In feng shui the goal is to create environments that are utterly comfortable, spaces with a predominance of positive energy and few sources of negative energy. There are times when environments present insurmountable energy challenges and a choice must be made between two options, neither of which is optimal. It’s then a matter of determining which solution has the least negative effects.

This past weekend I ran into that type of situation in a meeting room in a hotel. “You won’t believe what this room looked like when I got here,” said Mark LeBlanc of Small Business Success, the presenter. “There was a sofa bed and large black chairs in here. It looked like a storage room.” In Mark’s new arrangement the chairs were arranged in a U with Mark’s flip chart positioned at the open end of the U. He was immediately visible upon entering the room.

“It looks nice,” I said, “unfortunately you’re not in the power position.” When he looked at me quizzically I explained, “To be fully empowered, you need to have a solid wall behind you and a full view of the door. In your current position you are facing into the room, not toward the door. And, the energy coming through the door just slams right into you. You would be more empowered if we flipped the U and had you present from the other end of the room.”

“That’s how I initially had it set up, but then I noticed that the large light fixture is at this end of the room. The only light sources at the other end are those two side table lamps. Do you think that would be enough light?” Mark responded. I agreed with Mark that the light was rather dim. So, now we were at a choice point. Was it more important that Mark be well lit? After all, light would stimulate his thinking, inspiration and energy. Or, was it more important that he be speaking from the power position?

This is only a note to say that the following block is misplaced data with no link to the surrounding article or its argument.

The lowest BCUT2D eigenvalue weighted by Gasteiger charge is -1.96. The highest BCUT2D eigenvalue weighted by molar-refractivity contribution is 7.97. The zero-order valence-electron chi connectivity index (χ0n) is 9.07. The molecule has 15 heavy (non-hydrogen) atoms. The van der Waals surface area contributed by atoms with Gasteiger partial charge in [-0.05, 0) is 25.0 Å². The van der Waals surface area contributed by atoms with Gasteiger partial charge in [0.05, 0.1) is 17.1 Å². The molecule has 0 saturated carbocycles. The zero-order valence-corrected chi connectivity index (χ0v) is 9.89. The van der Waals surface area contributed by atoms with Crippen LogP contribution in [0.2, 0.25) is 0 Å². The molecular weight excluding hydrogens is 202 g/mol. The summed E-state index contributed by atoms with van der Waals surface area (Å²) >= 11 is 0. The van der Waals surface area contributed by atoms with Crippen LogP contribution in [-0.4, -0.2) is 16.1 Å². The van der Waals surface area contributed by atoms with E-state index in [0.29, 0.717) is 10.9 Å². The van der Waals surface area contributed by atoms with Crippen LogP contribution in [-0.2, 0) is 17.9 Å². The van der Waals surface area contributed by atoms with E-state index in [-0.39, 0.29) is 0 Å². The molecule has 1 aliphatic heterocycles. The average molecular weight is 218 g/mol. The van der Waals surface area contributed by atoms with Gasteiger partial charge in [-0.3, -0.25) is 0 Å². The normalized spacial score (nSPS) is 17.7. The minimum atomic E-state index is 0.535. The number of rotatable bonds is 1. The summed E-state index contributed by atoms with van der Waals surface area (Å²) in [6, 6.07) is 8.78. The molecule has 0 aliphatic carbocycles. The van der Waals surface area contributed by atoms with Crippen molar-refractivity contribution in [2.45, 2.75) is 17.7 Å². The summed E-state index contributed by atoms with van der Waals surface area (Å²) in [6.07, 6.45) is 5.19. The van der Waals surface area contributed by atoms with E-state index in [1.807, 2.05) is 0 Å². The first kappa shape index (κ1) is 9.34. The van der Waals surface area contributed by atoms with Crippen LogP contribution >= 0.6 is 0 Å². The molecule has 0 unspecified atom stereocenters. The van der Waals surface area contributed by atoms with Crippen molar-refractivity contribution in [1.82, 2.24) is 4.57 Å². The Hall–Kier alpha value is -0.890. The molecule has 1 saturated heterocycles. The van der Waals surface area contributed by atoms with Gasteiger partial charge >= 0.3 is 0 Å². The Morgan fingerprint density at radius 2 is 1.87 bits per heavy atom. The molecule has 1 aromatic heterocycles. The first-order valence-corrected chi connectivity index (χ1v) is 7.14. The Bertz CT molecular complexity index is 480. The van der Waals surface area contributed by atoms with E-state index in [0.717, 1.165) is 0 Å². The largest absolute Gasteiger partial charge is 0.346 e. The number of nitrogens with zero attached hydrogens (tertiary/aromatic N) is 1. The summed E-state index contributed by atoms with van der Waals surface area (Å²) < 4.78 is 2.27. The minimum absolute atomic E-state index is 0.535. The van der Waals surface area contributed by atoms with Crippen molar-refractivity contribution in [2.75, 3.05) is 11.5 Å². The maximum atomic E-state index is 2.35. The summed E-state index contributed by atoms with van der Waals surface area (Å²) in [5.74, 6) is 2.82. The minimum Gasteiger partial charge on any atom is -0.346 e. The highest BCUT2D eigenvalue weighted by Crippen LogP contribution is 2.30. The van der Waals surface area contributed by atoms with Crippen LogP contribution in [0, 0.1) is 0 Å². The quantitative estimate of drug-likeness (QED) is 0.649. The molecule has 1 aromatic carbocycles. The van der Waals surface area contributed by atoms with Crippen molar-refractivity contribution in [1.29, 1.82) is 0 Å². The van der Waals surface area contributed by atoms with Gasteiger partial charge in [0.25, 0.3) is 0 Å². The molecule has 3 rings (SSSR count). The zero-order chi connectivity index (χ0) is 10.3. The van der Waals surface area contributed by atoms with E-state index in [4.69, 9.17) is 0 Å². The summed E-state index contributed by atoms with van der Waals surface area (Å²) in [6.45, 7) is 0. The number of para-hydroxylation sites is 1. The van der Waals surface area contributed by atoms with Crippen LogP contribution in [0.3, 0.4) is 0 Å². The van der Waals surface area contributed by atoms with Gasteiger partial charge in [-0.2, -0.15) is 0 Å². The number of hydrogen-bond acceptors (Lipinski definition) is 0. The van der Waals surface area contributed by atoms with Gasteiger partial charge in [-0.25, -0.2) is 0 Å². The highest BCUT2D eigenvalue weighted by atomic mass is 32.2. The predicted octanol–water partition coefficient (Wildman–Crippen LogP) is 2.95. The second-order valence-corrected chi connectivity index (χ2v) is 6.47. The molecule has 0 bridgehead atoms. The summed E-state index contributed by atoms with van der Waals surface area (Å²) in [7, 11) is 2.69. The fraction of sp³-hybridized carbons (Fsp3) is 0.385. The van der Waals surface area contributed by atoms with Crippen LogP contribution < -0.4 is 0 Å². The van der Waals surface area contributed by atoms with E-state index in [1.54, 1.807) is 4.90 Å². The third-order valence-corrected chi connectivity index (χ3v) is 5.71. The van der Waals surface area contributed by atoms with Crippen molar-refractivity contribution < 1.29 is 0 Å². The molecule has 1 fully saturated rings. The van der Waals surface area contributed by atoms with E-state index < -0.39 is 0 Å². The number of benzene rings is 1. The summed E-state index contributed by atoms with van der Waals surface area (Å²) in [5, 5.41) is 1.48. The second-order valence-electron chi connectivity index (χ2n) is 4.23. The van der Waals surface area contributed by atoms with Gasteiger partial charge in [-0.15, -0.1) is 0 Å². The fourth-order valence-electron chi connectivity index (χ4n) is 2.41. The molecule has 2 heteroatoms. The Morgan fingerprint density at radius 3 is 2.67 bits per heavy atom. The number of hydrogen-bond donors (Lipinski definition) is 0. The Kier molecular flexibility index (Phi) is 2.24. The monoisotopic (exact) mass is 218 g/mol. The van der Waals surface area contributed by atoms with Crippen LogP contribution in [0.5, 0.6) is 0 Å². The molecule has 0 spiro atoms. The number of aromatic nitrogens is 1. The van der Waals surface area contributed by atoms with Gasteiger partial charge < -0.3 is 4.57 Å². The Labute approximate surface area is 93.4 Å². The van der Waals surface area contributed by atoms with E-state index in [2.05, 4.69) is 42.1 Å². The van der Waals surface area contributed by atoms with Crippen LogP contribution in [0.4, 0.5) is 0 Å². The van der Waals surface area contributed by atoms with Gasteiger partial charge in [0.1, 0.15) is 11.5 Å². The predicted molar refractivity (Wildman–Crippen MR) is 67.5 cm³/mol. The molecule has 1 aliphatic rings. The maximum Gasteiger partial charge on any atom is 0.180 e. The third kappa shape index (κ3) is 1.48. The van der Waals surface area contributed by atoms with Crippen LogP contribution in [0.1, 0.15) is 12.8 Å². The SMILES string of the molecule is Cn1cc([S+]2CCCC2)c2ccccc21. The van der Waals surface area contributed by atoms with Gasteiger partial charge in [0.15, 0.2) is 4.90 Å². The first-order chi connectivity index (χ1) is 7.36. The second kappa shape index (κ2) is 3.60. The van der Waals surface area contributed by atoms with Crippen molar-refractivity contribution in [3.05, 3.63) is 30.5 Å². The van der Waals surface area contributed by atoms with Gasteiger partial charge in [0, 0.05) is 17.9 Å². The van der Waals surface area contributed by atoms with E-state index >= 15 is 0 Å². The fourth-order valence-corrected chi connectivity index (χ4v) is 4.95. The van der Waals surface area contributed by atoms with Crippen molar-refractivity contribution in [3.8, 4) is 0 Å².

“Well, you could speak from this end today and then tomorrow we can rearrange the room for you to speak at the other end. That way you can compare and decide which works best for you,” I suggested.

Mark agreed to that plan. The next morning we rearranged the room and Mark spoke from the other end of the room for the next day and a half. As I was driving Mark to the airport I asked him whether moving him to the power position in the more dimly lit end of the room had been a good decision. He said, “I definitely felt better at that end of the room, away from all the distractions near the door. And, though the light was dim, it was preferable to the light at the other end. That light was just too bright (it was lit by a high power fluorescent fixture). At the end of the first day (3 hours of presenting), I was exhausted!”

We talked about the fact that in some circumstances you just cannot get a perfect feng shui solution and must make choices. In this case Mark and I decided that putting him in the power position was the priority with lighting being a secondary concern. Though the lighting in the power position was not optimal, as it turned out, it was preferable to being in the path of energy coming from the door, the noise and distractions at the door end of the room, and being drained of energy from the bright light of a fluorescent fixture. Mark and I also noted that he is a strong, compelling speaker with a powerful message whose inner light of passion for his message was bright enough to offset the light deficit.

When you find yourself at a feng shui choice point when no solution is ideal, remember to look for the arrangement that has the least negative impact on the people that will be affected by it. When ever possible, place yourself in the most empowered position possible and minimize other sources of negative energy.

Image: Ben Tanabata

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